In Focus: Bendamustine for Non-Hodgkin Lymphomas
Data support use of bendamustine for patients treated with several lines of therapy, but whether this drug should be used in the first line is open to question.
Following its US Food and Drug Administration (FDA) approval in 2008 based on a single-arm phase 2 study (SDX-105-01; ClinicalTrials.gov Identifier: NCT00069758), bendamustine has emerged as the standard chemotherapy portion of the chemoimmunotherapy regimen used to treat non-Hodgkin lymphoma (NHL).1
Yet SDX-105-01 and 2 other studies — SDX-105-02 and SDX-105-03 (ClinicalTrials.gov Identifier: NCT00076349 and NCT00139841, respectively) — provide limited follow up for the long-term safety of bendamustine.1-3
In a retrospective analysis using patient-level data from the 3 studies, an analysis published in the British Journal of Haematology reported that after a median follow up of about 9 years, “no clear new safety signals attributable to bendamustine were identified,” and bendamustine did not appear to adversely affect stem cell collection (required for potential transplantation) or subsequent therapy.4
“With a follow up of nearly 10 years, this analysis confirms that bendamustine is an efficacious anti-lymphoma drug with a safety profile similar to what was observed in earlier studies,” corresponding author Peter Martin, MD, lymphoma service chief at Weill Cornell Medicine and New York-Presbyterian Hospital in New York, told Cancer Therapy Advisor.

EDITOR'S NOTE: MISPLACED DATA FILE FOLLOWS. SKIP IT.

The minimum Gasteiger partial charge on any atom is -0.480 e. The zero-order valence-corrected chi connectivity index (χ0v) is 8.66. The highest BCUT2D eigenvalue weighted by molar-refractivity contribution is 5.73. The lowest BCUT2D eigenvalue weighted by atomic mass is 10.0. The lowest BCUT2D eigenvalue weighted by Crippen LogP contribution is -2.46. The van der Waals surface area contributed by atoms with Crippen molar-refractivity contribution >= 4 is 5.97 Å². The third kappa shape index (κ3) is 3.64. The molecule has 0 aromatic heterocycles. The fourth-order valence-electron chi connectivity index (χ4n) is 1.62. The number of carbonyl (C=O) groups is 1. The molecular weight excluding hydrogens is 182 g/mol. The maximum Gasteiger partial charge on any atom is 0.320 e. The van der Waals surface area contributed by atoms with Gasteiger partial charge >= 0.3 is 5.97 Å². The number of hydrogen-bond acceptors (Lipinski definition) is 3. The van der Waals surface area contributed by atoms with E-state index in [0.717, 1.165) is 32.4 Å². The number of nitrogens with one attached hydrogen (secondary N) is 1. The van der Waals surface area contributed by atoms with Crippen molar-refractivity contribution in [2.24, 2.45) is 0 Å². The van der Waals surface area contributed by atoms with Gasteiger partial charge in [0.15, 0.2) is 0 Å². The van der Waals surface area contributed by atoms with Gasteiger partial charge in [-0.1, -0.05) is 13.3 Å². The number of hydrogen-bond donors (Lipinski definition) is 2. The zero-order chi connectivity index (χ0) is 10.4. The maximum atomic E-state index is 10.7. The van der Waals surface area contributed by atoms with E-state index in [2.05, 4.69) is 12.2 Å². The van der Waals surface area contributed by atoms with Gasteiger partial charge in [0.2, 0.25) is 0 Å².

Three Studies Provided Patient-level Data
For this analysis, data from 149 of the 245 patients from SDX-105-01, SDX-105-02, and SDX-105-03 were made available. In 2 of the studies (SDX-105-01 and SDX-105-03), bendamustine was provided as a single agent, while in SDX-105-02 bendamustine was provided in combination with rituximab.
Patients included in the analysis had relapsed or refractory follicular, small lymphocytic, marginal zone, mantle cell, transformed, or lymphoplasmacytic lymphoma and had received a median of 3 prior therapies, with a range of 1 to 8.
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Patients treated with single-agent bendamustine (106) or the combination regimen (43) received a median of 6 cycles. Patients receiving bendamustine in combination received a dose of 90 mg/m2, while those receiving the single agent received a dose of 120 mg/m2 — all on days 1 and 2 of each treatment cycle.